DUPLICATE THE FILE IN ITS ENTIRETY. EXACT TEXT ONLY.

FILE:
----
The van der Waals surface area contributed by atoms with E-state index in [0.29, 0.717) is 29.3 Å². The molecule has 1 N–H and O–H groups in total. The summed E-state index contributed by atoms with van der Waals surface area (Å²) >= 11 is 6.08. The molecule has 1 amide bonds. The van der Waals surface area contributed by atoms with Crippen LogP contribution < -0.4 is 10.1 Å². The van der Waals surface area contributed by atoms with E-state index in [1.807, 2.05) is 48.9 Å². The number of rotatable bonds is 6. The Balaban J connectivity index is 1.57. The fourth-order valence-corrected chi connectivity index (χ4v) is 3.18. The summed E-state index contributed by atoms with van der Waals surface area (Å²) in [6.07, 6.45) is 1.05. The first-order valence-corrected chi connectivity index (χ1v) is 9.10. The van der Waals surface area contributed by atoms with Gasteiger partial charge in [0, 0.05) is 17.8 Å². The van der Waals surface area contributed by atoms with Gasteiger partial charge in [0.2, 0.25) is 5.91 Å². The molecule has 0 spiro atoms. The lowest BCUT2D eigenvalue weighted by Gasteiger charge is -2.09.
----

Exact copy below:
The van der Waals surface area contributed by atoms with E-state index in [0.29, 0.717) is 29.3 Å². The molecule has 1 N–H and O–H groups in total. The summed E-state index contributed by atoms with van der Waals surface area (Å²) >= 11 is 6.08. The molecule has 1 amide bonds. The van der Waals surface area contributed by atoms with Crippen LogP contribution < -0.4 is 10.1 Å². The van der Waals surface area contributed by atoms with E-state index in [1.807, 2.05) is 48.9 Å². The number of rotatable bonds is 6. The Balaban J connectivity index is 1.57. The fourth-order valence-corrected chi connectivity index (χ4v) is 3.18. The summed E-state index contributed by atoms with van der Waals surface area (Å²) in [6.07, 6.45) is 1.05. The first-order valence-corrected chi connectivity index (χ1v) is 9.10. The van der Waals surface area contributed by atoms with Gasteiger partial charge in [0, 0.05) is 17.8 Å². The van der Waals surface area contributed by atoms with Gasteiger partial charge in [0.2, 0.25) is 5.91 Å². The molecule has 0 spiro atoms. The lowest BCUT2D eigenvalue weighted by Gasteiger charge is -2.09.